I'd also obtained the very first MONSTER FUN Holiday Special on the same day.  (IPC were quick off the mark with this one, as the weekly publication had only been out for a very short period - a matter of weeks, in fact.)  I remember that it reprinted the initial SAM'S SPOOK strip by LEO BAXENDALE, which first appeared in SMASH! in Jan/Feb of 1971.  It still sported the "starts today" blurb on the top left-hand side of the logo, no doubt the result of an editorial oversight as such blurbs were usually removed from out-of-sequence reprintings.

(NOTE: My memory of this was confirmed when, a week after typing the previous paragraph, I obtained a back issue of this comic also.  I've inserted the cover and Sam strip above.  Click to enlarge.  Interestingly, the page had previously been resized into two for the Smash! Annual for 1975, issued towards the end of '74.)

Art by Rudy Nebres

Back in 1975, a friend was with me when I bought these two publications, at some stage during a day out in Glasgow.  On our return, I accompanied him (still clutching my precious comics) as he visited his sister's in-laws, who resided not too far from the house I'd lived in when Sam's Spook first made his debut, and from which my family had moved only three years before in 1972.  (In fact, their house was the architectural double of my old one, so it was almost like revisiting my former home.)  It's because of this that I associate both these comics with my previous neighbourhood just as much as with my then (and still) current one.  Funny thing, memory, eh?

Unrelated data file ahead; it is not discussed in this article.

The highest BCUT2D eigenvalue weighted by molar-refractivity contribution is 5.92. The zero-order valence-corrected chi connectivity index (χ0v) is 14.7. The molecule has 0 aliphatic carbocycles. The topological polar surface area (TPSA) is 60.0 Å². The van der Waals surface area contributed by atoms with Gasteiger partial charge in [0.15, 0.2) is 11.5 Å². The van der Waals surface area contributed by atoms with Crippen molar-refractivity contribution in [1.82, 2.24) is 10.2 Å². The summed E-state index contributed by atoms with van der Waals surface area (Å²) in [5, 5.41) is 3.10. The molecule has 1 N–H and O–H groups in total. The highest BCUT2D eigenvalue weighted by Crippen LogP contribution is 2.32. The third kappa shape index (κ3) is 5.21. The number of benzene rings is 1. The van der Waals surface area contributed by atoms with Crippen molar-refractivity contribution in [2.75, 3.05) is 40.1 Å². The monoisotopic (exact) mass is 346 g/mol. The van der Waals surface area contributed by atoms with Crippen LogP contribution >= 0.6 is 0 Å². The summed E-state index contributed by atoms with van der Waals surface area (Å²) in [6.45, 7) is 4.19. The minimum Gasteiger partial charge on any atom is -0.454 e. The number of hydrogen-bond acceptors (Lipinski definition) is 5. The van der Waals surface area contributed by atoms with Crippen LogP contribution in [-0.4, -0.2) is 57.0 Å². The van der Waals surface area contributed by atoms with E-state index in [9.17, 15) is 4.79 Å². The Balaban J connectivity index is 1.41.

Art by George Perez, Rico Rival, and The Tribe

I'd bought this ish mainly for The MAN With The GOLDEN GUN cover art and article, having seen (with the same friend) ROGER MOORE's second 007 movie not too long before.  (It had its UK premiere on December 19th 1974, but my local cinema didn't screen it until sometime in '75.)  Reading it again for the first time in nearly 40 years, I was surprised by how much of it I remembered - even down to actual paragraphs.  The mag also had SHANG-CHI, MASTER Of KUNG FU and SONS Of The TIGER, with artwork by RUDY NEBRES and GEORGE PEREZ, plus a BOND pin-up by the great GRAY MORROW.